Contemporary issues in Art Conservation

Students discussing the ways of conserving William Kentridge's "Refusal of Time" as installed at the National Gallery, Iziko Museums, Cape Town, South Africa.  Image courtesy of the Iziko Museums.

Students discussing the ways of conserving William Kentridge's "Refusal of Time" as installed at the National Gallery, Iziko Museums, Cape Town, South Africa.  Image courtesy of the Iziko Museums.

The course introduces students to some of the contemporary issues concerning art conservation theory and practice.  Main topics to be considered include the following: How does conservation change the meaning and interpretation of objects and sites?  Whose values are considered when conserving an artifact or site?  Do objects live, die or have spiritual needs, and how does contemporary conservation practice cope with this?  What role does conservation play in restoring memory, human relationships and national identity in the wake of political conflict?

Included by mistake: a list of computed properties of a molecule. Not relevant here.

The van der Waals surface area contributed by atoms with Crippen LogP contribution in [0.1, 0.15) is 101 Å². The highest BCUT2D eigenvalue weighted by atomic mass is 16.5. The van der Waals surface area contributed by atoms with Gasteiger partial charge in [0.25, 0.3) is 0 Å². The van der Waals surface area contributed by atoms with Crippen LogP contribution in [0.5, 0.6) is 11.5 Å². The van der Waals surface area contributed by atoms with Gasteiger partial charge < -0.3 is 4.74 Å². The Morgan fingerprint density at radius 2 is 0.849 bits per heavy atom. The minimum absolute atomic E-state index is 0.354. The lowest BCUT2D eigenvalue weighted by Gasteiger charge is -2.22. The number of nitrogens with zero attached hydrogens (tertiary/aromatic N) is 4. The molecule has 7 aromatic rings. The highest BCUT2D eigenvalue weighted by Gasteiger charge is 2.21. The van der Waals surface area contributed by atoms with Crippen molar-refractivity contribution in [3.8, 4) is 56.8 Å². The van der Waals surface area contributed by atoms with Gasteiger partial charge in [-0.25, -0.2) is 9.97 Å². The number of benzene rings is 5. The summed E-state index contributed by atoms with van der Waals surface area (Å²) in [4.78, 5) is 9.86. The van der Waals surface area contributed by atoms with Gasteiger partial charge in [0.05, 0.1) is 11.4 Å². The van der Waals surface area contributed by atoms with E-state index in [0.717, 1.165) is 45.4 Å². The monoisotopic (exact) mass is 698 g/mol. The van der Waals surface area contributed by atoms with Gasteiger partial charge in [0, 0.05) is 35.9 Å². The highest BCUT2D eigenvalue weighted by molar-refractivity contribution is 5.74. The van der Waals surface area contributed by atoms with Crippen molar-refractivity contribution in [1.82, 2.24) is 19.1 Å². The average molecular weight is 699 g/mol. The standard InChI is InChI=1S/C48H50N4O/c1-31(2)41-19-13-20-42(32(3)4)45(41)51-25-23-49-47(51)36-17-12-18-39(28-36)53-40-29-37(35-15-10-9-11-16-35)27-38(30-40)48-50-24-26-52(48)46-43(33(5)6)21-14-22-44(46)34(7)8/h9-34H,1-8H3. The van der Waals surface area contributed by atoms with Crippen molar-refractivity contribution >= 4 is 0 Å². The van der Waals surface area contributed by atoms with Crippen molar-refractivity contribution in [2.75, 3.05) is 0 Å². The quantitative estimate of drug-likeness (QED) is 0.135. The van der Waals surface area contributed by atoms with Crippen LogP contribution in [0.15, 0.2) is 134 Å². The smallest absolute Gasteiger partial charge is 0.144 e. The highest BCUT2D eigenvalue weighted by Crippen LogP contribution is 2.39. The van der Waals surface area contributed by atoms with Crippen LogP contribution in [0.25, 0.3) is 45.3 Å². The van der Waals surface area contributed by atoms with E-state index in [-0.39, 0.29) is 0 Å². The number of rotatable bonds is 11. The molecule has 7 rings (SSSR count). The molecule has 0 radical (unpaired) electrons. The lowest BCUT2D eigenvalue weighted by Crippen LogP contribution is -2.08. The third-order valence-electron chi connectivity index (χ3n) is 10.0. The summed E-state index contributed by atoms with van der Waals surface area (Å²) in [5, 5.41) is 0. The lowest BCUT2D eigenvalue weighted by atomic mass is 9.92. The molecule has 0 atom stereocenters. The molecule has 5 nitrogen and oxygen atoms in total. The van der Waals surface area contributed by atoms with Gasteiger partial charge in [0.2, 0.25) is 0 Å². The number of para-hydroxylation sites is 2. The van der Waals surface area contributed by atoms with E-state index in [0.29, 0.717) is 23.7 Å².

Over the length of the course, we examine the conservator’s approaches, methods and ethics and reflect on how these influence the appearance and interpretation of works of art.  We also confront the voices of the artists, makers and users of art, cultural objects and sites, and consider how their intentions and choices of materials complicate or defy the role of the conservator.  We further examine how individuals, communities and nations contest and claim bodies, objects and sites.  Finally, we look at some of the powerful outside forces—political strife, armed conflict, tourism and the art market—that shape conservation practice. 

The full syllabus can be downloaded here.  Information on the student-generated blog associated with this course can be found here.